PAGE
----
Remembrance Day Reflection

“They shall grow not old, as we that are left grow old; 
Age shall not weary them, nor the years condemn. 
At the going down of the sun and in the morning 
We will remember them.”

I have visited Flanders Fields at various times over the years.  I find it a moving place to visit, no matter how many times I go there.  There are graveyards upon graveyards, with both named and unnamed soldiers, buried in uniform rows dotted with white crosses.  The enormity of the loss of life in the First World War cannot be escaped in Flanders.  I feel sad each time I visit, and it continues to make me ask the question – how could human beings do this to each other?  Each soldier who died in Flanders Field, no matter which side of the battle, was someone’s son or someone’s daughter.  They were a brother or a sister or a friend to someone.  It is no wonder the tragic loss of life and the grief has continued for generations.

We should visit sites like these to help us remember the potential that human beings have to harm and kill each other.  It is easy in a time of peace to forget that human relationships can dissolve into violent conflict very quickly.

That is why working for peace is something that human communities need to continue to do.  And as Martin Luther King is quoted as saying, the work of peace is the work of justice.

St John Paul II reflecting on the legacy of two World Wars takes up a similar theme:

I have often paused to reflect on the persistent question: how do we restore the moral and social order subjected to such horrific violence?  My reasoned conviction, confirmed in turn by biblical revelation, is that the shattered order cannot be fully restored except by a response that combines justice with forgiveness.  The pillars of true peace are justice and that form of love which is forgiveness.  (John Paul II, World Day of Peace, 1 January 2002)

These are challenging words.  Can peace really only come about through justice and love?  It does seem conversely true that violence only seems to beget violence.  Even if a short lived peace might seemingly follow an initial crushing act of violence, it doesn’t seem to last for long.

We are too aware of the many acts of violence that erupt in our world on a regular basis.  We are also aware of the instinctive human response to want to retaliate with the same.

The Gospel would seem to ask something more from us.  Remembrance Day should definitely be a time to remember the dead and the tragic loss of thousands of (young) lives in wartime.  If it is to have meaning for us now, it might also be a time for us to commit ourselves to justice: to just relationships with those around us; to just relationships between nations; to just for the displaced, the downtrodden and the marginal.  If justice becomes a global reality than perhaps war will be no more.  Perhaps our remembrance will bring peace.


By Fr Brendan Reed


Parish Priest


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Francis Bourke

Thanks Fr Brendan for your thoughtful comments regarding the search for permanent peace. I am especially touched by your comments regarding the impact at viewing all those graves in Flanders. Did you have a family connection with this experience? Kerry and I have traveled to where my grandfather served on an actual World War 1 battlefield in Belgium where he was wounded at Broodseinde Ridge in 1917. He returned to home in 1919 after marrying my grandmother (a lady from York) in Portsmouth in 1919. Apparently he was badly damaged mentally as well as physically and died in 1936 at the age of 42. You would probably know that Australia suffered the highest casualty rate on a per capita basis of all the Allies, but I suspect that he was not part of that statistic of 60,000 dead and 150,000 wounded because he actually survived. The impact on those suffering relatives waiting and wondering at home must have been enormous (there were only less than 5 million people in Aust at the time). So much so, that when my own father went off to War in 1943 as a pilot, little more than 25 years later, his mother threw out all of his clothes and possessions that remained at home because she believed that she would never see him again! She also handed out a photo of him, pictured in his RAAF uniform to parishioners at the local Parish mass on Sundays (St Mary's Nathalia) asking them to pray for his welfare and safety. Those prayers were not in vain, as he returned home safe and sound! When I think of this scenario, I am brought back to earth by the realization that our own circumstances that we find ourselves in now, are not so bad compared to those that our parents and grandparents suffered.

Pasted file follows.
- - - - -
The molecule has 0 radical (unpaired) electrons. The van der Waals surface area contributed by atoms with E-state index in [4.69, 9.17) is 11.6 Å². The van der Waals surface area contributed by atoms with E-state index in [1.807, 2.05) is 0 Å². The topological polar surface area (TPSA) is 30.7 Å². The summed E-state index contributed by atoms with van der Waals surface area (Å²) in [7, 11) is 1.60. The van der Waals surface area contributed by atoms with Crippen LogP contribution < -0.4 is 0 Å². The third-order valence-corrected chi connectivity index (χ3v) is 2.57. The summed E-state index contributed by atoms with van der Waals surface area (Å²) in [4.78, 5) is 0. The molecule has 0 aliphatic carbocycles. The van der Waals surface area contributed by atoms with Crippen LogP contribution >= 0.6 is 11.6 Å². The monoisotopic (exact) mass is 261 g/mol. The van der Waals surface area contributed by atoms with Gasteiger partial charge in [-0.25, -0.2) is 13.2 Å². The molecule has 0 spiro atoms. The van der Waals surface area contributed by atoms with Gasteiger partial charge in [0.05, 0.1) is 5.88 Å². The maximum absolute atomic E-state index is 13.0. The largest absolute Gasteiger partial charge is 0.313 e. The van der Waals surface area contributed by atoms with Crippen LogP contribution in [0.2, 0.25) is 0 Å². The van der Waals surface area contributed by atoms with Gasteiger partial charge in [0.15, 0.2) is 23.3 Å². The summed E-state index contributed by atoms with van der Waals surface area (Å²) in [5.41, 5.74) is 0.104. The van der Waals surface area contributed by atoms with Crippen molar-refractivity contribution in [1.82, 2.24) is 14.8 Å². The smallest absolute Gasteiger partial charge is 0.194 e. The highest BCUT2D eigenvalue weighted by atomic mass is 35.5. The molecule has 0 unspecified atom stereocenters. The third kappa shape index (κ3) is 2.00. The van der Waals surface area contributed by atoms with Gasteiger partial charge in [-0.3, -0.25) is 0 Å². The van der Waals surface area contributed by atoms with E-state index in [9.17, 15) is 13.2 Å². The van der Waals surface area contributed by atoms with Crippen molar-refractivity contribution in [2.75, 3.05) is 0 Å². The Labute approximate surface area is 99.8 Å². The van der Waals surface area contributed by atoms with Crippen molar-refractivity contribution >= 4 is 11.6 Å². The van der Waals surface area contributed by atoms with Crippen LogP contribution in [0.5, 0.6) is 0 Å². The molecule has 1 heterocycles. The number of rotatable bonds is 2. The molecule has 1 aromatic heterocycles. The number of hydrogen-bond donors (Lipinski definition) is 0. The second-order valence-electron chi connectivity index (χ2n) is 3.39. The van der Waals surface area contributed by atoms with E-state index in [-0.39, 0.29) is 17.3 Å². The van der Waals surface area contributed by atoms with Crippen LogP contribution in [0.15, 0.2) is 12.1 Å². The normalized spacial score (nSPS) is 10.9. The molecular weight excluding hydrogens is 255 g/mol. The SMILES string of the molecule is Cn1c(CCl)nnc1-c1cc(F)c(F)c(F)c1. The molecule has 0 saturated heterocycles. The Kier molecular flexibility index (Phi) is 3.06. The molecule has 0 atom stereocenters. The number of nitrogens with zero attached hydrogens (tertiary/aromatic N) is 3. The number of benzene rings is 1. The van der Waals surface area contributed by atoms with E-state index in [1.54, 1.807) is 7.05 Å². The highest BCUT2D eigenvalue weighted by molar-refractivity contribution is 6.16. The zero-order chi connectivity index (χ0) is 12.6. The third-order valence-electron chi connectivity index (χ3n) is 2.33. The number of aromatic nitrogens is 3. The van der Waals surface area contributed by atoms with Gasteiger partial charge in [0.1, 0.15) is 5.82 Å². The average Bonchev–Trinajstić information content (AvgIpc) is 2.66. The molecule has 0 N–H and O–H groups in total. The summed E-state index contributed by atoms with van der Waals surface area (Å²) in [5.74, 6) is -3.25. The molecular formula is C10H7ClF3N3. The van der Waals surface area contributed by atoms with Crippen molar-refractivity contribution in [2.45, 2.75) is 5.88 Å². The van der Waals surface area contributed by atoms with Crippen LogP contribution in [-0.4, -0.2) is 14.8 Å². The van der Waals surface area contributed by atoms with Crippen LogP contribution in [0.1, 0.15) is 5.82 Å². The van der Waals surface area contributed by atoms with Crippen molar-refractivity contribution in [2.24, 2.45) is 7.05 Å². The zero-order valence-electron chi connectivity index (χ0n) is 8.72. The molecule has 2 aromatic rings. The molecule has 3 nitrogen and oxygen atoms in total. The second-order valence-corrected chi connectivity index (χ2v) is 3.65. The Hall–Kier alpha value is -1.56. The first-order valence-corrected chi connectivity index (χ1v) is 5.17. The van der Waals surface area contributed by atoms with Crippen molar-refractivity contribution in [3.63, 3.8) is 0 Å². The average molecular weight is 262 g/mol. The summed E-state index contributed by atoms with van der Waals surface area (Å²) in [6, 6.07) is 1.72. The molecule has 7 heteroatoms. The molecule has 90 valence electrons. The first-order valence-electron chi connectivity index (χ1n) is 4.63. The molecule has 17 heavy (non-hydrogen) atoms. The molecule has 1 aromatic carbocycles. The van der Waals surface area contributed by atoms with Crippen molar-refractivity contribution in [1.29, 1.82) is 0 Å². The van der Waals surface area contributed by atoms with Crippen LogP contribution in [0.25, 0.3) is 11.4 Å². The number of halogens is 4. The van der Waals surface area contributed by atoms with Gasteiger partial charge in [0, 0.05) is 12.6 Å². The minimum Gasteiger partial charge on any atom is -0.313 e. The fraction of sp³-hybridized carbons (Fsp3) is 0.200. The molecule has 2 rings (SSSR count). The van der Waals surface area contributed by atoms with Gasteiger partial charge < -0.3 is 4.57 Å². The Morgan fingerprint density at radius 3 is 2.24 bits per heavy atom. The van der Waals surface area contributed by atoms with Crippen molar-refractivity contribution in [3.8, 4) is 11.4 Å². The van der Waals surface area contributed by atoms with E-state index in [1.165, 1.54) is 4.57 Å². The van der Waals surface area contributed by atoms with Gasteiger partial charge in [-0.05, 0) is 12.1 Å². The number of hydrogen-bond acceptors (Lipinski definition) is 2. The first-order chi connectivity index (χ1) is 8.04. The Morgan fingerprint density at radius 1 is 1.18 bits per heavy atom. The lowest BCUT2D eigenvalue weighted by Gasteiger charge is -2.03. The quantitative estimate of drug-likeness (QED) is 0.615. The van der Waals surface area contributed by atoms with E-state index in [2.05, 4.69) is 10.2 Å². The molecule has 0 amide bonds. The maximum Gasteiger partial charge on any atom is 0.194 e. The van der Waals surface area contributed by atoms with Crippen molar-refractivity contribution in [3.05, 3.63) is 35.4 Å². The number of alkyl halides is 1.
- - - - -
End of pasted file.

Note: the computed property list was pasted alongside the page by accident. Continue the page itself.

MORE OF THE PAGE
Thanks for your ongoing and thoughtful ministry. Francis Bourke

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Tony Mcilroy

Thank you Fr. Brendan for your reflections.
Remembrance Day has always been important to me and I can relate to the experience of Francis .
My grandfather and father also experienced war in France and New Guinea respectively and thankfully returned.
I always think of the impact that the duration of their service had on them in their formative years although not spoken about.
This helped me cope with being conscripted to national service and puts into perspective the difficult times we are contending with at present.

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